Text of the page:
Even though the sale of synthetic marijuana is legal in Macon County, Sheriff Robert Holland says that illegal versions of the drug are being sold and it is a problem that his department is currently taking measures against.
“We are aware it is an issue and a problem and we are taking measures to address it,” said Holland. “It is very difficult when you are talking about chemical compounds and scientific makeup of the substances.”
Synthetic marijuana, which is sold under many names including K2, incense, and Spice, is typically a blend of herbal mixtures that when consumed create effects similar to cannabis, according to the National Institute on Drug Abuse. The product can be found in gas stations and in smoke shops. The packaging for the substance clearly states "not for human consumption," but people often buy them for their psychoactive effects.
Holland explained that the manufacturers of the substance stay one step ahead of the law. “While there are legal forms of the substance, it is illegal to sell certain chemical compositions,” said Holland. “By the time the law catches up with the types of the substances being manufactured, the people making it change the makeup and the scientific build of the product making it legal, but still equally as harmful.”
The substance often claims to be made from natural plant material, but is also sprayed with synthetic cannabis compounds which result in a hallucinations if consumed. Synthetic marijuana first became prevalent in the United States nearly four years ago and since its inception, a majority of the drug's chemical composition has been deemed a Schedule I drug by the DEA.
On July 10, 2012, President Barack Obama signed the Synthetic Drug Abuse Prevention Act of 2012 into law on July 10, 2012.
It may not be considered "real" pot, but synthetic marijuana may cause real health problems and have detrimental effects when consumed.
In 2010, 11,406 people were sent to the emergency room after consuming the drug, according to a new report released by the Drug Abuse Warning Network (DAWN), a federal government program branched off of the Substance Abuse and Mental Health Services Administration.
DAWN's report showed that one-third of the people who went to the hospital for synthetic marijuana were between the ages of 12 to 17 and another 35 percent were individuals ages 18 to 24.
According to The American Association of Poison Control Centers (AAPCC) and the experts at America’s 57 poison centers, from Jan. 1, 2012 to Nov. 30, 2012, they received 4,905 calls nationally regarding those being exposed to synthetic marijuana.
North Carolina banned the sale of synthetic marijuana nearly a year ago, and law enforcement officers across the state have since been at war with manufacturers to keep products off the street, while working with the state legislature to prove that newly developed chemical compositions of the drug should also be outlawed.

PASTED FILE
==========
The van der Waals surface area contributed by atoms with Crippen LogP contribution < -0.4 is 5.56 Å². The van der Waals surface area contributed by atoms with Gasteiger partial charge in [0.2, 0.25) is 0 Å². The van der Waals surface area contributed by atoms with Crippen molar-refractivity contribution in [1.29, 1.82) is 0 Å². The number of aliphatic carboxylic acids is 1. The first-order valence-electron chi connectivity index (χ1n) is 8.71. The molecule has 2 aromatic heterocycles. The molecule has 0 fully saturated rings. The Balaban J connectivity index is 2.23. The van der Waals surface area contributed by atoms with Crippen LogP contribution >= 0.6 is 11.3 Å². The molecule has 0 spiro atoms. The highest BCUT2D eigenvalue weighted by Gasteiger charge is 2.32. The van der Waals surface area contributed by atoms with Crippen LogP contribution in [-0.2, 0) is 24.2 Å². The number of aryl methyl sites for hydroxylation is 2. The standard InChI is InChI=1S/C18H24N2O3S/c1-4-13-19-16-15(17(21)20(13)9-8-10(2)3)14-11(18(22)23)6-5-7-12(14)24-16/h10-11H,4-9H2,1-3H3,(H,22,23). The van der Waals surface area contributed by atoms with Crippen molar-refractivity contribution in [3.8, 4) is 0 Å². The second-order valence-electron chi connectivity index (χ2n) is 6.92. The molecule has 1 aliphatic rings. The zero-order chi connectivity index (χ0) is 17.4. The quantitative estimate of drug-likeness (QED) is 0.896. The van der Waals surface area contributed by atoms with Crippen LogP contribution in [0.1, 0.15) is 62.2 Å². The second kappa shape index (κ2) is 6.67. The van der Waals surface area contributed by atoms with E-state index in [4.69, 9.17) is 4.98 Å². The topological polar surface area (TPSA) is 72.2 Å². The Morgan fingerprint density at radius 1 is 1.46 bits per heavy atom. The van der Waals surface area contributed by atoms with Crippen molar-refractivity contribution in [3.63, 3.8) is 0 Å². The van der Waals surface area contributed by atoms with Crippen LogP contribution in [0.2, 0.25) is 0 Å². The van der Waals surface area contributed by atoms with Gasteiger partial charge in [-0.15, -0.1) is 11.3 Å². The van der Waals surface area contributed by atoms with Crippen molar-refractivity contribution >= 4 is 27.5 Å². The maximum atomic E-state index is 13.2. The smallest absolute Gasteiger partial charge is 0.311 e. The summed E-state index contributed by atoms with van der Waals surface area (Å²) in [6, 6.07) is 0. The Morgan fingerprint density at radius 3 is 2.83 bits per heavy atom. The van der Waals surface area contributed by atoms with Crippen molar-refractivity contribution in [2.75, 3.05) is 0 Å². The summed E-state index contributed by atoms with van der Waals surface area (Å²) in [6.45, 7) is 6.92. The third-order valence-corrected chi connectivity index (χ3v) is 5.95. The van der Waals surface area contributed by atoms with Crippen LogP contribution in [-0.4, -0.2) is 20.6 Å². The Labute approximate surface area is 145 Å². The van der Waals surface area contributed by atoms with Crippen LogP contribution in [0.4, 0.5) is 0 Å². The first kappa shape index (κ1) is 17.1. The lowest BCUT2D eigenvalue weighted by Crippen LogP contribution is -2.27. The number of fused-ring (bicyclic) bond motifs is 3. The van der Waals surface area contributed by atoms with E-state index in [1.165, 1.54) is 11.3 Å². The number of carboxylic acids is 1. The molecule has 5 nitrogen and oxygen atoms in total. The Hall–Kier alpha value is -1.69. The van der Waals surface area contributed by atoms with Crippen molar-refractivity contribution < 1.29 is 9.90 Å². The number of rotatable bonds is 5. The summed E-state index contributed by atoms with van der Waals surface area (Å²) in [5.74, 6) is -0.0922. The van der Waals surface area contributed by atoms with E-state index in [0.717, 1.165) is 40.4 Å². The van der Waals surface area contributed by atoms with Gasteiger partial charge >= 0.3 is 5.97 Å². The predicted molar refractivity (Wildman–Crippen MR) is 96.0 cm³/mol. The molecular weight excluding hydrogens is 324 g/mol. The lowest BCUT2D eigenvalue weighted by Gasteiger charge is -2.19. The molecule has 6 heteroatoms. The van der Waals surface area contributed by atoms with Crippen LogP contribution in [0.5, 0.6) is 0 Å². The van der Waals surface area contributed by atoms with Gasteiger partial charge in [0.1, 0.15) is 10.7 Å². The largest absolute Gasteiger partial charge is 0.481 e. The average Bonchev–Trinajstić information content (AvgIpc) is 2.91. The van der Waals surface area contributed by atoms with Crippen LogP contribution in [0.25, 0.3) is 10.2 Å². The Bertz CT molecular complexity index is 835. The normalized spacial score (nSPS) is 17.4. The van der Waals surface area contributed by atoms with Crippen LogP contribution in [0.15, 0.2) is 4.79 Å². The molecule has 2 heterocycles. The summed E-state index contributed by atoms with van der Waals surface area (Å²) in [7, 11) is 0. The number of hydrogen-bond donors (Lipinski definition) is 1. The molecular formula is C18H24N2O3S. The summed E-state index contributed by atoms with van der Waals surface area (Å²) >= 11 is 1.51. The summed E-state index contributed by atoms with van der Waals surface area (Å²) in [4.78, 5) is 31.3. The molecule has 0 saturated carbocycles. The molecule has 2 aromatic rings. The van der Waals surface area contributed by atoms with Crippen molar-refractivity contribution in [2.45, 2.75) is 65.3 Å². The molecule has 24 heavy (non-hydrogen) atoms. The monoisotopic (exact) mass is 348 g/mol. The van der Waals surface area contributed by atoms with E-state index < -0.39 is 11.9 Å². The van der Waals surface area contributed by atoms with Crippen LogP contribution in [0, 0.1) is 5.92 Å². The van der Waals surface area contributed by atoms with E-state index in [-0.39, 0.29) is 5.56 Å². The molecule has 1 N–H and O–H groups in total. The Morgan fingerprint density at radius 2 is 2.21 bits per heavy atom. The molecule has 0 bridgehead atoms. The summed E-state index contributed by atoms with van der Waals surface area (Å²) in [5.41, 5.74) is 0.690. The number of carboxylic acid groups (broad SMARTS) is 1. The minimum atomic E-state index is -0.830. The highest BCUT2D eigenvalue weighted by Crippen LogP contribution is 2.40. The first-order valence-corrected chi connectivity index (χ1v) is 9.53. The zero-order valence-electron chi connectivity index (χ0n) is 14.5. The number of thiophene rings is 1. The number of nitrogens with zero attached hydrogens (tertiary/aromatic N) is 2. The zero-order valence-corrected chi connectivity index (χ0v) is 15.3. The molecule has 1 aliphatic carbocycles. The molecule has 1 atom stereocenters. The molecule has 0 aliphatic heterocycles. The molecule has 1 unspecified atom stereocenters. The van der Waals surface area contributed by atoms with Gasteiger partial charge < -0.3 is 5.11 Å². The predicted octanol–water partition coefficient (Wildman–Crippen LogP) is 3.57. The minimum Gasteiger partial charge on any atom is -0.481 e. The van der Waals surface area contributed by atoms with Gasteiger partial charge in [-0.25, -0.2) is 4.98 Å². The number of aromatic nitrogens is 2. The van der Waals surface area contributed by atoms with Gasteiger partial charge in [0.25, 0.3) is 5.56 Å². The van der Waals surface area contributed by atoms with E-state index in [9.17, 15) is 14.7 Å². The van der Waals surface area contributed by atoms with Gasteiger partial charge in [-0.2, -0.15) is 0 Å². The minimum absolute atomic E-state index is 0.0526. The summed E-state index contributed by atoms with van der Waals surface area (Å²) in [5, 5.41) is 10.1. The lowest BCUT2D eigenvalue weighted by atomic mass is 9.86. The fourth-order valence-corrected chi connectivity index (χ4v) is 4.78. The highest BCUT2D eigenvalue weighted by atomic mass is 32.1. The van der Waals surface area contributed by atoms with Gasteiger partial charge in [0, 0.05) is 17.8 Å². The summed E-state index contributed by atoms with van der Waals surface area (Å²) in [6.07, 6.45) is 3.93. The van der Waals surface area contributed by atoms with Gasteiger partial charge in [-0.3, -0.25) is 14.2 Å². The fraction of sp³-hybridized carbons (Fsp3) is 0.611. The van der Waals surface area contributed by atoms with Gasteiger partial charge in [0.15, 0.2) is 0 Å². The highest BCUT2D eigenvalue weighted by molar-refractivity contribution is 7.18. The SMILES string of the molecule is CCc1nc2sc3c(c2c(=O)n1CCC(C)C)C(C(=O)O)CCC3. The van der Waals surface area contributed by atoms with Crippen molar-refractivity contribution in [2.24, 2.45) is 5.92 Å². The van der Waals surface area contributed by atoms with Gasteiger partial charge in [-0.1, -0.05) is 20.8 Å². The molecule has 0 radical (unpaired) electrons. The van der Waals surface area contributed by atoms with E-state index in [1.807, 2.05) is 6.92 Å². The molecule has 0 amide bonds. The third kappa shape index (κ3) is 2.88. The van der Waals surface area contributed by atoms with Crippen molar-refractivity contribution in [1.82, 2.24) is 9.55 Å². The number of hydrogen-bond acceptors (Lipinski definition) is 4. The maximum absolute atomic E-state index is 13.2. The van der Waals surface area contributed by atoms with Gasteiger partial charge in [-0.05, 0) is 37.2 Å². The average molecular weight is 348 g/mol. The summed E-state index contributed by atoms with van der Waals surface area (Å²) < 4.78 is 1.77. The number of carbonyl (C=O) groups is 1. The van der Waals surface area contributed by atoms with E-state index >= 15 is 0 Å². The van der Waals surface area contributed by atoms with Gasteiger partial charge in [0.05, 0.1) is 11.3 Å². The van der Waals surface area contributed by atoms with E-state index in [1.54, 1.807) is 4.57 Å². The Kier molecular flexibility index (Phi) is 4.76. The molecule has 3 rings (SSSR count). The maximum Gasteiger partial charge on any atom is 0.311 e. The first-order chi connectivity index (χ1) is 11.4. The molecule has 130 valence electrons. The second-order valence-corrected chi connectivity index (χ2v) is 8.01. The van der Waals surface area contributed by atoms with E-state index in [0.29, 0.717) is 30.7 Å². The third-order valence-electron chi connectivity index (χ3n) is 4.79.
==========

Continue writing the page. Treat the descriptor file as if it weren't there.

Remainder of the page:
Earlier this fall, a woman in Jackson County was arrested after stripping off all of her clothes on Main Street and running in the road. The woman admitted to police that she had consumed synthetic marijuana earlier in the day. After an investigation, police were unable to find solid evidence to prosecute the establishment where the product was purchased.
Sheriff Holland stated that whenever his department receives a concern regarding the product being illegally sold, they try to take necessary measures to prove it, but so far have been unsuccessful. “If the opportunity arises where we have enough evidence to support a report, we will prosecute under state law,” said Holland.
According to the Sheriff, proving the product is a compound currently illegal under state and federal law is tremendously difficult. “We have to send off a substance we confiscate to a lab for further testing to prove the chemical compound,” he said. “It is a very lengthy, time and cost consuming process.”
The American Association of Poison Control Centers explains side effects of Synthetic Marijuana
With names like Spice, K2, No More Mr. Nice Guy, and hun dreds of others, the drugs often called “synthetic marijuana” are – in reality – very different from marijuana. They contain powerful chemicals called cannabimimetics and can cause dangerous health effects. The drugs are made specifically to be abused. Like many other illegal drugs, synthetic marijuana is not tested for safety, and users don’t really know exactly what chemicals they are putting into their bodies.
These synthetic drugs can be extremely dangerous and addictive. Health effects from the drug can be life-threatening and can include:
* Severe agitation and anxiety.
* Fast, racing heartbeat and higher blood pressure.
* Nausea and vomiting.
* Muscle spasms, seizures, and tremors.
* Intense hallucinations and psychotic episodes.
* Suicidal and other harmful thoughts and/or actions.
Poison center experts – as well as many federal, state, and local government officials – have called synthetic drug use a risk to the public’s health and a hazard to public safety. Poison centers received nearly 7,000 calls about exposures to these drugs in 2011 alone.
What should you do if someone has used synthetic marijuana?
Call your local poison center at 1-800-222-1222. Fifty-seven poison centers around the country have experts waiting to answer your call. These experts can help you decide whether someone can be treated at home, or whether he or she must go to a hospital.
Dial 9-1-1 immediately if someone:
* Stops breathing.
* Has a seizure.
For more information, call your local poison center at 1-800-222-1222. Poison centers are open 24 hours a day, seven days a week, every day of the year for poisoning emergencies and for informational calls, too.